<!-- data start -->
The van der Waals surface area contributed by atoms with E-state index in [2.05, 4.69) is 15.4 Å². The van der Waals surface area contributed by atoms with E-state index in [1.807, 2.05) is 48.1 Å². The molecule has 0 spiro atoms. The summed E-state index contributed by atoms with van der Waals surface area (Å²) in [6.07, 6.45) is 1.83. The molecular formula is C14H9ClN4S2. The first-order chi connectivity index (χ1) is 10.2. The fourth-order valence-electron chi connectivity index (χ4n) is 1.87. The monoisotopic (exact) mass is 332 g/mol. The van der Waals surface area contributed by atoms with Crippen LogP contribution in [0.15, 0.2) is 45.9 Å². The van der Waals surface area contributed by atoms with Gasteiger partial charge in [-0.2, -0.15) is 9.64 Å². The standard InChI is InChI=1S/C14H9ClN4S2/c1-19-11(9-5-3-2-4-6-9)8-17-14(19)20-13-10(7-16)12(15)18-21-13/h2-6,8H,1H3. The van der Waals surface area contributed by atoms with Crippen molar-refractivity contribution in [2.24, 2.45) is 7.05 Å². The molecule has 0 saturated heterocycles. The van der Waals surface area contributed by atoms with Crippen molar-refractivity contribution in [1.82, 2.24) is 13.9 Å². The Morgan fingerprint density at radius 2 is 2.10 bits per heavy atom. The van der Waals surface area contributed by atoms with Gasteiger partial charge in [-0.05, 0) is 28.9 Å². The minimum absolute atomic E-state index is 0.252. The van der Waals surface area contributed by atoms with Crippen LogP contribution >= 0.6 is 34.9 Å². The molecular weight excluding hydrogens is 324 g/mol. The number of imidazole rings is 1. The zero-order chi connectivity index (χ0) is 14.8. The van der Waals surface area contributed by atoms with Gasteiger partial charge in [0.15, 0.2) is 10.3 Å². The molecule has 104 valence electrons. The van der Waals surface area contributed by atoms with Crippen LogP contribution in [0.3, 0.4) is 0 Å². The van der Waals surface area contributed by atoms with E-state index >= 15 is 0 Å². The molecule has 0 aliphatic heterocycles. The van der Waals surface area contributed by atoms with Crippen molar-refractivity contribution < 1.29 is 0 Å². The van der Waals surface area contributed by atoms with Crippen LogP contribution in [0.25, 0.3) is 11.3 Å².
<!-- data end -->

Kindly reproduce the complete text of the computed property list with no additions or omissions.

The van der Waals surface area contributed by atoms with E-state index in [2.05, 4.69) is 15.4 Å². The van der Waals surface area contributed by atoms with E-state index in [1.807, 2.05) is 48.1 Å². The molecule has 0 spiro atoms. The summed E-state index contributed by atoms with van der Waals surface area (Å²) in [6.07, 6.45) is 1.83. The molecular formula is C14H9ClN4S2. The first-order chi connectivity index (χ1) is 10.2. The fourth-order valence-electron chi connectivity index (χ4n) is 1.87. The monoisotopic (exact) mass is 332 g/mol. The van der Waals surface area contributed by atoms with Crippen LogP contribution in [0.15, 0.2) is 45.9 Å². The van der Waals surface area contributed by atoms with Gasteiger partial charge in [-0.2, -0.15) is 9.64 Å². The standard InChI is InChI=1S/C14H9ClN4S2/c1-19-11(9-5-3-2-4-6-9)8-17-14(19)20-13-10(7-16)12(15)18-21-13/h2-6,8H,1H3. The van der Waals surface area contributed by atoms with Crippen molar-refractivity contribution in [2.24, 2.45) is 7.05 Å². The molecule has 0 saturated heterocycles. The van der Waals surface area contributed by atoms with Crippen molar-refractivity contribution in [1.82, 2.24) is 13.9 Å². The Morgan fingerprint density at radius 2 is 2.10 bits per heavy atom. The van der Waals surface area contributed by atoms with Gasteiger partial charge in [-0.05, 0) is 28.9 Å². The minimum absolute atomic E-state index is 0.252. The van der Waals surface area contributed by atoms with Crippen LogP contribution >= 0.6 is 34.9 Å². The molecular weight excluding hydrogens is 324 g/mol. The number of imidazole rings is 1. The zero-order chi connectivity index (χ0) is 14.8. The van der Waals surface area contributed by atoms with Gasteiger partial charge in [0.15, 0.2) is 10.3 Å². The molecule has 104 valence electrons. The van der Waals surface area contributed by atoms with Crippen LogP contribution in [0.3, 0.4) is 0 Å². The van der Waals surface area contributed by atoms with E-state index >= 15 is 0 Å². The molecule has 0 aliphatic heterocycles. The van der Waals surface area contributed by atoms with Crippen molar-refractivity contribution < 1.29 is 0 Å². The van der Waals surface area contributed by atoms with Crippen LogP contribution in [0.25, 0.3) is 11.3 Å².